Bioheat Focus of National Biodiesel Board Webinar

John Davis

The success of New York City’s 2 percent biodiesel requirement in heating oil … a mix known as bioheat … was recently touted during a webinar hosted by the National Biodiesel Board (NBB).

City Councilman James F. Gennaro, who spearheaded the Big Apple’s bioheat mandate, explained that New York started with using biodiesel in its heavy duty truck fleets. That success led to including biodiesel in the city’s one billion gallon a year heating oil plans.

“I saw this as a great way to move in a very good direction and help us clean the air in New York City.”

After a couple of years of work on the city legislation, the council was able to agree on a 2 percent mandate that puts 20 million gallons a year of the cleaner-burning, renewable fuel into the heating systems. Gennaro tips his hat to several local New York City businesses that have worked to grow the local biodiesel industry, including Metro, Tri-State Biodiesel and Sprague Energy, among others. New York City Councilman James F. Gennaro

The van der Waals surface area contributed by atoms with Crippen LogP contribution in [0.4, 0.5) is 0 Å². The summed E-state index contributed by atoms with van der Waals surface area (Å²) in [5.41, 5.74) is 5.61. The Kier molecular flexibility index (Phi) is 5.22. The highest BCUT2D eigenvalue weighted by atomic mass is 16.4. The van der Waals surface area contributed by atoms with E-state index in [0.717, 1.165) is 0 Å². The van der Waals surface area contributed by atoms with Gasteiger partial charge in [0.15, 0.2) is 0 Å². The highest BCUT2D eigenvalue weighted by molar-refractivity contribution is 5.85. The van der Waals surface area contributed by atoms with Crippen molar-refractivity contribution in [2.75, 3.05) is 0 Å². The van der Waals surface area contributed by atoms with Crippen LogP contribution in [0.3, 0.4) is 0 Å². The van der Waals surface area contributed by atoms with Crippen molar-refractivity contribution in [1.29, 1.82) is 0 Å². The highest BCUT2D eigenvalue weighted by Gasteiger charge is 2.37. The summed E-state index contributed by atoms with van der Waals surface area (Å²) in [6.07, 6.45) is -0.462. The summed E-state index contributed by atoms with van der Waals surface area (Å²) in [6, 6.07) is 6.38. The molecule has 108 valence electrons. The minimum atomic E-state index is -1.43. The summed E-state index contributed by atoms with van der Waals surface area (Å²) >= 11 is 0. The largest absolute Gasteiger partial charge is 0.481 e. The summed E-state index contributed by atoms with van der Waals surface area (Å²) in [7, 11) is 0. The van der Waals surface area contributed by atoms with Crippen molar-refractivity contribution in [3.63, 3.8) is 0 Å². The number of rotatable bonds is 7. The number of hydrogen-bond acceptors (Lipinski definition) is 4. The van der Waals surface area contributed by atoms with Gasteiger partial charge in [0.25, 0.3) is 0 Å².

NBB’s Director of Sustainability Don Scott applauded the city’s efforts to clean the air, create jobs and reduce the country’s dependence on foreign oil.

“[The Environmental Protection Agency (EPA)] found that biodiesel made from animal fat, recycled greases and waste products reduced greenhouse gas emissions by 85 percent (compared to conventional petroleum).” And biodiesel made for soybean oil reduced those greenhouse gas emissions by 86 percent … even 57 percent if you use the controversial indirect land use change formula, well above the EPA’s advanced biofuel standard. Plus, Scott points out that the biodiesel industry employs 23,000 Americans with the potential of those jobs climbing to 78,000 workers. Finally, he says it stems the country’s billion-dollar-a-day foreign oil habit.

Gennaro says he’d like to see New York’s model repeated elsewhere across the country.

“This is the direction that we should be moving in.”

Audio, Biodiesel, Government, NBB, Webinar